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BC Hydro loses bid to force First Nations to provide disclosure in Site C injunction case

VANCOUVER, B.C. – A B.C. Supreme Court judge ruled against BC Hydro last week after it sought to have certain sections of the West Moberly and Prophet River First Nations’ civil claim seeking an injunction to stop construction of the Site C Dam omitted.

Last December, B.C. Premier John Horgan announced that the provincial government was going to continue building the dam, following a 3-month review of the $10.7-billion project by the B.C. Utilities Commission.

That same day, the two First Nations announced that they would be launching a treaty infringement lawsuit against the Province, and would also be seeking an injunction to halt construction on Site C pending the outcome of the treaty infringement suit.

The lawsuit was filed in B.C. Supreme Court on January 15th.

In a written decision on July 11th, Justice Warren Milman dismissed an application by Hydro to have three sections of the First Nations’ notice of civil claim thrown out.

In section 14(c) of their civil claim notice, the First Nations claim that “The Crown’s solemn promises, in the context in which they were provided, guarantee the Plaintiffs’ rights to meaningfully: (c)  maintain access to resources and places which have a unique and central significance to their hunting, fishing, and trapping, or other aspects of their mode of life.”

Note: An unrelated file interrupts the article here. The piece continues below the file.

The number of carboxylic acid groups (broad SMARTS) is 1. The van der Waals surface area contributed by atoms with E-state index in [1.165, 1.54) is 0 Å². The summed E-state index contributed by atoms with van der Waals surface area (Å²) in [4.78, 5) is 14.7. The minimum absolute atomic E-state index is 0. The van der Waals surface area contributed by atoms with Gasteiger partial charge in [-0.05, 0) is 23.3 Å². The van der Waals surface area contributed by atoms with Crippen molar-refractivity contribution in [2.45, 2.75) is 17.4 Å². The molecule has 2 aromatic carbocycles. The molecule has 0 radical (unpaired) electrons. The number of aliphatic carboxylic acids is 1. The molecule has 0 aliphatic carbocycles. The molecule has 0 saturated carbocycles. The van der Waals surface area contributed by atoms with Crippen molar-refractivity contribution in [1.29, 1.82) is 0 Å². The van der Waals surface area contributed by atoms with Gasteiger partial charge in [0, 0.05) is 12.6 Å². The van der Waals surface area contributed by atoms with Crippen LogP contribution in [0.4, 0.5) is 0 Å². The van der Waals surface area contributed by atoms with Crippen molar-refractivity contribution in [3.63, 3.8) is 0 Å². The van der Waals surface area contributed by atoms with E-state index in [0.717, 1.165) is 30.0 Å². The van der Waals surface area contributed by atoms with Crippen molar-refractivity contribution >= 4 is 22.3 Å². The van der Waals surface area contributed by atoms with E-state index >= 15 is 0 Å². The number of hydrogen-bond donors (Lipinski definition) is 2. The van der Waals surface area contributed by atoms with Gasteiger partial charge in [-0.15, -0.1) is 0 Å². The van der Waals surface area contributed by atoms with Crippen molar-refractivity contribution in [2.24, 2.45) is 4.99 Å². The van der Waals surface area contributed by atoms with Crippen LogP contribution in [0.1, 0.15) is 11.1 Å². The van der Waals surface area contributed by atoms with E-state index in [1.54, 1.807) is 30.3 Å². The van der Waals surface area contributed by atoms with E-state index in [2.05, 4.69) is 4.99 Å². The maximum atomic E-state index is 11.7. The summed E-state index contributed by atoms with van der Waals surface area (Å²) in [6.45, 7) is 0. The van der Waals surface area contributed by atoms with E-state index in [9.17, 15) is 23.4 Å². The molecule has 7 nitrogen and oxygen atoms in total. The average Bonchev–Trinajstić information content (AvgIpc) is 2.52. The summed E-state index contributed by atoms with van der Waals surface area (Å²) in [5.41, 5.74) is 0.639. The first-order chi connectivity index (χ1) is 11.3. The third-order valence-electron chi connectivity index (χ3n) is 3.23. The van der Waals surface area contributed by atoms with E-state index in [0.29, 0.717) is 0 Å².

The First Nations also claimed in sections 40. (i) that “Completion of the Site C Dam will result in the flooding of an additional 83 km of the Peace River. Another Reservoir will be created west of the Site C Dam to Peace Canyon Dam. Amongst other impacts, Site C and the associated reservoir will disrupt boat and shore-based fishing and practices along the proposed reservoir and Moberly river.” Section 41. (d) and (e) claims that, “The Site C Dam, in conjunction with the ongoing impacts from the Bennett and Peace Canyon Dams, will result in: (d)  disruption and curtailment of the continuity of West Moberly’s patterns of activities; (e)  loss of West Moberly’s preferred means of exercising their Treaty Rights;”

Earlier this year, Supreme Court Justice Grace Choi ruled that the First Nations needed to provide more detailed particulars about the claims contained in the sub-paragraphs. After the First Nations provided more details, Justice Milman ruled that B.C. Hydro argued without success that the plaintiffs failed to satisfy the requirements of earlier court order by Justice Choi.

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The injunction hearing is set to take place in BC Supreme Court from July 23rd to August 4th.

The full ruling can be read here: http://www.courts.gov.bc.ca/jdb-txt/sc/18/11/2018BCSC1165.htm#_Toc518981482

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